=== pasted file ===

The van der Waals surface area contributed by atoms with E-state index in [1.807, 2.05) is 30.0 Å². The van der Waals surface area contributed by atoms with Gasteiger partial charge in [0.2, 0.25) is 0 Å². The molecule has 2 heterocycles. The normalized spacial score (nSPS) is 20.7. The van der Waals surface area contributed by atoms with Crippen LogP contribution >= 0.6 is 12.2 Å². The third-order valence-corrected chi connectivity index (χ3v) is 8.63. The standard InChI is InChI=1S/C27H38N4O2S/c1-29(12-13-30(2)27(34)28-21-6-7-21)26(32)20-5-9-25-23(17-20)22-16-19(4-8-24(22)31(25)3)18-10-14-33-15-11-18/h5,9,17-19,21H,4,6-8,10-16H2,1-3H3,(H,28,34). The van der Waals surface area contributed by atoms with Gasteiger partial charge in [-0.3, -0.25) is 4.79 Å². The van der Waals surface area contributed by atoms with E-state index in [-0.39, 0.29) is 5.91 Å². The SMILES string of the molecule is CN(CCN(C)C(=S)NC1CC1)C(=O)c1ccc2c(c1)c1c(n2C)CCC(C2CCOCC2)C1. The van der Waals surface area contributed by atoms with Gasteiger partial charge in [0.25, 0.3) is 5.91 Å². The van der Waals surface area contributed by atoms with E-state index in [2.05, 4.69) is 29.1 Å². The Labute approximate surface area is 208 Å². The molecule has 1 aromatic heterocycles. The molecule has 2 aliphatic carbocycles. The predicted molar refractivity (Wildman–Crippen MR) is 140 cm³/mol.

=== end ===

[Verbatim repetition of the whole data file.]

The van der Waals surface area contributed by atoms with E-state index in [1.807, 2.05) is 30.0 Å². The van der Waals surface area contributed by atoms with Gasteiger partial charge in [0.2, 0.25) is 0 Å². The molecule has 2 heterocycles. The normalized spacial score (nSPS) is 20.7. The van der Waals surface area contributed by atoms with Crippen LogP contribution >= 0.6 is 12.2 Å². The third-order valence-corrected chi connectivity index (χ3v) is 8.63. The standard InChI is InChI=1S/C27H38N4O2S/c1-29(12-13-30(2)27(34)28-21-6-7-21)26(32)20-5-9-25-23(17-20)22-16-19(4-8-24(22)31(25)3)18-10-14-33-15-11-18/h5,9,17-19,21H,4,6-8,10-16H2,1-3H3,(H,28,34). The van der Waals surface area contributed by atoms with Gasteiger partial charge in [-0.3, -0.25) is 4.79 Å². The van der Waals surface area contributed by atoms with E-state index in [-0.39, 0.29) is 5.91 Å². The SMILES string of the molecule is CN(CCN(C)C(=S)NC1CC1)C(=O)c1ccc2c(c1)c1c(n2C)CCC(C2CCOCC2)C1. The van der Waals surface area contributed by atoms with Gasteiger partial charge in [0.25, 0.3) is 5.91 Å². The van der Waals surface area contributed by atoms with E-state index in [2.05, 4.69) is 29.1 Å². The Labute approximate surface area is 208 Å². The molecule has 1 aromatic heterocycles. The molecule has 2 aliphatic carbocycles. The predicted molar refractivity (Wildman–Crippen MR) is 140 cm³/mol.